Swords & Dagger

Bastard Sword

Bastard Sword Also known as The hand and a half sword. Developed in the mid 1400’s as a form of long sword with grips for one or two hands. They had longer handles which allowed use by one or both hands. Claymore Swords Identified with the Scot’s symbol of the warrior the term claymore is Gaelic for great sword. It was used by the Scottish highlanders. The Claymore is a big sword and held by both hands.

Mortuary sword

Two Handed Sword A specialized type of great sword that became popular in the 16th century. The size and weight of the weapon made it unsuitable for close formation fighting. The grip of the sword was very long in proportion to the blade. The 2 handed swords have compound hilts with side rings and enlarged cross guards. They are specialized forms known in German as Dopplehander. Back Sword The back sword was so named because it had only one cutting edge. The non cutting edge being much thicker than the cutting edge thus creating a wedge type shape which was said to increase the weapons capacity. The back sword is also known as “Mortuary sword”.

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Rebated A sword that has its point and edge blunted for training or tournament. Espada Spanish for sword. Spear With the club, perhaps the first human tool designed specifically as a weapon, the spear is simply long shifted weapon designed principally for thrusting. It primarily consisted of a shaft usually of wood with a sharpened edge.


Dagger A knife usually in the form of a sword. Daggers come in a variety of forms with both single and double edged varieties. A dagger is used mainly for stabbing or thrusting in close combat as a secondary defense weapon. In most cases a tang extends into the handle along the centerline of the blade.


Dirk : Is a Scot’s Word for a Long Dagger The word dirk could have derived from the Gaelic word Sgian Dearg. In medieval Scotland it was a back up of the broadsword. Usually a long single edged dagger developed from the medieval ballock. Rapier Sword A long, double edged slender bladed sword designed to emphasize the thrust. Rapiers first appeared in the mid 16th century.


Chausses Leggings

Chausses Leggings. In the case of armour mail leggings tied to the belt by leather thongs. They could extend to the knee or cover the entire leg. They were the standard type of metal leg armour during most of the European middle ages. Camail A curtain of mail, hanging from the bottom of the helmet as a defense for the chin, neck, throat and shoulders. Coif A hood of fabric or mail worn under the helmet. Close Helmet A form of close fitting full helmet of the 16th and 17th centuries. The close helmet derived from the armet. Cuirass Full plate body armour, comprised of a breastplate, backplate and sometimes tassets. Earmes Leather straps used to grip a shield or buckles.


Gauntlet A armoured glove, often formed if a single plate for the back of the hand and smaller overlapping plates for the fingers enabling them to move easily. Great Helm The first helmet of the middle ages to cover the entire head usually made of 4 to 5 iron plates revetted together and worn over a mail coif. Greave Armour for shin and calf. In the middle ages the greave eventually developed to protect the back of the legs as well and these were called full greaves. Hauberk A long coat of mail, knee length or longer, initially with half sleeves.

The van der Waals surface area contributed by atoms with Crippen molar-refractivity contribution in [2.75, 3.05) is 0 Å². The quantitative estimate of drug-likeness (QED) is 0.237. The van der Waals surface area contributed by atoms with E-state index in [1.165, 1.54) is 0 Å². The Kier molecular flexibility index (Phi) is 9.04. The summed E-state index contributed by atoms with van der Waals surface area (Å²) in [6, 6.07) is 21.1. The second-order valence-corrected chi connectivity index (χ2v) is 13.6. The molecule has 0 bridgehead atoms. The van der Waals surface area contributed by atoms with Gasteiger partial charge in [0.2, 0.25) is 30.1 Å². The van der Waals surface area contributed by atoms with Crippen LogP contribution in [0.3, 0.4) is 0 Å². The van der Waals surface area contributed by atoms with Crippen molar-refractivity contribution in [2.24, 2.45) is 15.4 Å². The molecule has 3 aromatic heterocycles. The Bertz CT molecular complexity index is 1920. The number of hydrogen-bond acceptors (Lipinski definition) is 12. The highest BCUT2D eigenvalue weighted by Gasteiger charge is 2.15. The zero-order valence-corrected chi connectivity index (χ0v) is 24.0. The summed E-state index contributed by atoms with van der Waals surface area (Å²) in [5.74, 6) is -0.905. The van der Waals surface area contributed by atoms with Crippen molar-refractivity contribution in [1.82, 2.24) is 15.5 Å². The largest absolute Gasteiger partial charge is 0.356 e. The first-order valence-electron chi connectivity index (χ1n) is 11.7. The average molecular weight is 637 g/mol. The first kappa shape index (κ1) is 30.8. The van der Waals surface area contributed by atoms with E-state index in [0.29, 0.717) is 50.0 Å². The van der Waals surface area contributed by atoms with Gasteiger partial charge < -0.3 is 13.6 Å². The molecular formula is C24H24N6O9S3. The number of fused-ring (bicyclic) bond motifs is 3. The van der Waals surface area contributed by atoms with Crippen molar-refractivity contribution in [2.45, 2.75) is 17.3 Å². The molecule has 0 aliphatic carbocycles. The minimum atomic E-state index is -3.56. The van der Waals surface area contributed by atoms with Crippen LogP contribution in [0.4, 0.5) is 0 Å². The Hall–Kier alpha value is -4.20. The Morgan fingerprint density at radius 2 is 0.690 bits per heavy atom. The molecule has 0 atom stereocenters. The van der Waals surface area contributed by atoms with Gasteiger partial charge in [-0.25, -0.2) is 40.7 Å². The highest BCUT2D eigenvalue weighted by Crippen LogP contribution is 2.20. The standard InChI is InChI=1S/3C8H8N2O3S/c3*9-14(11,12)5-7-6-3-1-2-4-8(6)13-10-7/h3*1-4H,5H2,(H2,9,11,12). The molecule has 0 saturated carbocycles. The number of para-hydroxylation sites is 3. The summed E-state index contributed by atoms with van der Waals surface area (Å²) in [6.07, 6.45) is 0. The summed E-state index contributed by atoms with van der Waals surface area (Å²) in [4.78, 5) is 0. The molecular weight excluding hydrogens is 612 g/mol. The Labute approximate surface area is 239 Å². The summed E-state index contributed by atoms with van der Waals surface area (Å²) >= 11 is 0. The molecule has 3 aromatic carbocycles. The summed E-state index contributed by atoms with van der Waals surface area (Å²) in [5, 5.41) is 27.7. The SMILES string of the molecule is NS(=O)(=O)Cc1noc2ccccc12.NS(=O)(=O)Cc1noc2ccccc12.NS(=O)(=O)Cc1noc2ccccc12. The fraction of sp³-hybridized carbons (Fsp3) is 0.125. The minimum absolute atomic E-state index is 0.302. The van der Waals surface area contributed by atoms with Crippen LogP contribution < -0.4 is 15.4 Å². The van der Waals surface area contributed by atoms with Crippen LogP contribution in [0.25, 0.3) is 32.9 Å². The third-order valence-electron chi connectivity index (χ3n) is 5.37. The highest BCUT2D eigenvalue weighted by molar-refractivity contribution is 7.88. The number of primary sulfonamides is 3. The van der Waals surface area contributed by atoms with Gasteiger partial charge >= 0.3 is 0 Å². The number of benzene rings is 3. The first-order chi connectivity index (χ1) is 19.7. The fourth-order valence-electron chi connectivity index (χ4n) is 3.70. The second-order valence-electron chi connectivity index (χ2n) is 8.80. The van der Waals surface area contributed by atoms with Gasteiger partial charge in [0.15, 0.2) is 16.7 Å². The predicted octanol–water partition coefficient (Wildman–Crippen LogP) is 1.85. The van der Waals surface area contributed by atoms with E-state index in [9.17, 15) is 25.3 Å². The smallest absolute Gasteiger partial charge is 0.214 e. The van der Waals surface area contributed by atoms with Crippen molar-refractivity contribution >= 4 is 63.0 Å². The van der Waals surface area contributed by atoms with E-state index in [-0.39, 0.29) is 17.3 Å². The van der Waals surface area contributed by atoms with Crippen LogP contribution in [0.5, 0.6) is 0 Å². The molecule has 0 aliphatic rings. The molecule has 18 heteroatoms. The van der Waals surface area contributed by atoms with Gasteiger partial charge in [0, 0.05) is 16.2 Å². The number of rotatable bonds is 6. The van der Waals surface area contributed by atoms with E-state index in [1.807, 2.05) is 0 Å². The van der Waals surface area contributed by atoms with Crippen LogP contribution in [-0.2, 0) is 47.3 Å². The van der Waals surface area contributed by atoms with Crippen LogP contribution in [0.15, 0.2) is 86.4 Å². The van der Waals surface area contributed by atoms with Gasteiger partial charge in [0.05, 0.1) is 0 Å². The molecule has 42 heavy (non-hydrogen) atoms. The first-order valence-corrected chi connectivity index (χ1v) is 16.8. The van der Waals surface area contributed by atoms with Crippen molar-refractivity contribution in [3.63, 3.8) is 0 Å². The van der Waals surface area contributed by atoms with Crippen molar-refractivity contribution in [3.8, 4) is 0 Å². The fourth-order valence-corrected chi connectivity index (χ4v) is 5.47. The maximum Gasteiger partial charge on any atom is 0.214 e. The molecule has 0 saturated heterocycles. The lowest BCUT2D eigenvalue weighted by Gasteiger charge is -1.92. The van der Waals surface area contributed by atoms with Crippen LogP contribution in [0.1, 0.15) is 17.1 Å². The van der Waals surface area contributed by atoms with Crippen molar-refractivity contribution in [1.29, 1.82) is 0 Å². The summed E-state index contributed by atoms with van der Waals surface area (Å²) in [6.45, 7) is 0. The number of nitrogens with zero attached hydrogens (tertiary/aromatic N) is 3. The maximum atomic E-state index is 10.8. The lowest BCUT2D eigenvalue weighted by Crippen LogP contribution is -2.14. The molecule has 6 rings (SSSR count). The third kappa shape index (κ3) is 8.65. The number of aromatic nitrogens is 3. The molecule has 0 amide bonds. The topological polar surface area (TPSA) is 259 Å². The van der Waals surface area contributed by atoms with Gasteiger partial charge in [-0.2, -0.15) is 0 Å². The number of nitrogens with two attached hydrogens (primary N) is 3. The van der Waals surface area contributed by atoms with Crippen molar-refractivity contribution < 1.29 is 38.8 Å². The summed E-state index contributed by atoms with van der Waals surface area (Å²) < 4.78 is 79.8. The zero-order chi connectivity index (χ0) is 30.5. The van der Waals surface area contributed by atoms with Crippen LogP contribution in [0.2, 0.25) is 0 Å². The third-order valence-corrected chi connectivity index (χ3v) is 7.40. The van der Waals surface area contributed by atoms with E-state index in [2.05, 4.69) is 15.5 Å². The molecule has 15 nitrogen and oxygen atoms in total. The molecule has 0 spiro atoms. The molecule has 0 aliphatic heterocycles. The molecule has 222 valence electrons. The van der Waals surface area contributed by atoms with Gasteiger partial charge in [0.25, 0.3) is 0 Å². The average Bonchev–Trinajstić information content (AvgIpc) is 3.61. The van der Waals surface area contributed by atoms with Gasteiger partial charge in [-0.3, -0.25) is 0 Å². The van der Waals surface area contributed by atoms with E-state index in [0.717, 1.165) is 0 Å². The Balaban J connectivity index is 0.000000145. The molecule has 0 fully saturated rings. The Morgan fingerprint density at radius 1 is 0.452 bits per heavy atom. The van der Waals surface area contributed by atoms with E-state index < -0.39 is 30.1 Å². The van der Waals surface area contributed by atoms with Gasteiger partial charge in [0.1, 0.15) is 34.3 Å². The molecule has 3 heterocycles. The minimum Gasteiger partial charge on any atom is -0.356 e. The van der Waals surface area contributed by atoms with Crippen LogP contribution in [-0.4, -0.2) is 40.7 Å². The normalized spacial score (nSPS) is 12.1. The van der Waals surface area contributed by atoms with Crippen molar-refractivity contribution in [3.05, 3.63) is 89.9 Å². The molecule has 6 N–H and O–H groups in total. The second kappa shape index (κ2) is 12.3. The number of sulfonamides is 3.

Armet, a close fitted visored helmet that appears to have originated in Italy. The armet was lighter and more protective than the bascinet. The typical armet consisted of four pieces: the skull, the two cheek plates and the visor.


Barbuta A Italian helmet design of the mid 15th century the barbute or barbuta was a close fitting helmet that came in a variety of open and close face forms. It was modeled on ancient classical Greek helmets. The barbuta shows a strong resembelance to the much older Corinthian helms.

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Bascinet A basin shaped helmet that evolved out of the small steel skull cap worn beneath the great helm. The bascinet was initially open faced but gradually a variety of hinged visors were developed. The term is also written as bassinet or basinet. The bascinet both with and without visors was the most common helmet worn in Europe during th latter portions of the 14th and 15th centuries.


Bevor Also called a beviere or beavor. It was a 15th century piece of armour that protected the lower part of the face when worn with a sallet. Boss Shield The round or cone shaped metal plate at the center of a shield protecting the hand. Also called an umbo.Breaths Holes in the visor or face plate of the helmet. Burognet A open faced helmet with a crest and cheek guards.

Kettle Hat

Kettle Hat A plain iron hat with a broad brim, nearly identical to the defense helmets of the 20th century. Morion A form of helmet with a strongly curved brim and a high  comb  on top. Pauldron Plate of armour for the shoulders, made of several articulated plates.They evolved from spaulders in the 15th century. Pauldrons end to be larger than spaulders, covering the armpit and sometimes part of the back and chest.


Salade / Sallet A helmet of the 15th and 16th centuries often with a small lunged visor and a long articulated tail to protect the back of the neck. Shield A defensive devise that came in a variety of shapes and sizes made of wood or metal and hung from the arm by a series of straps or gripped by a handle.

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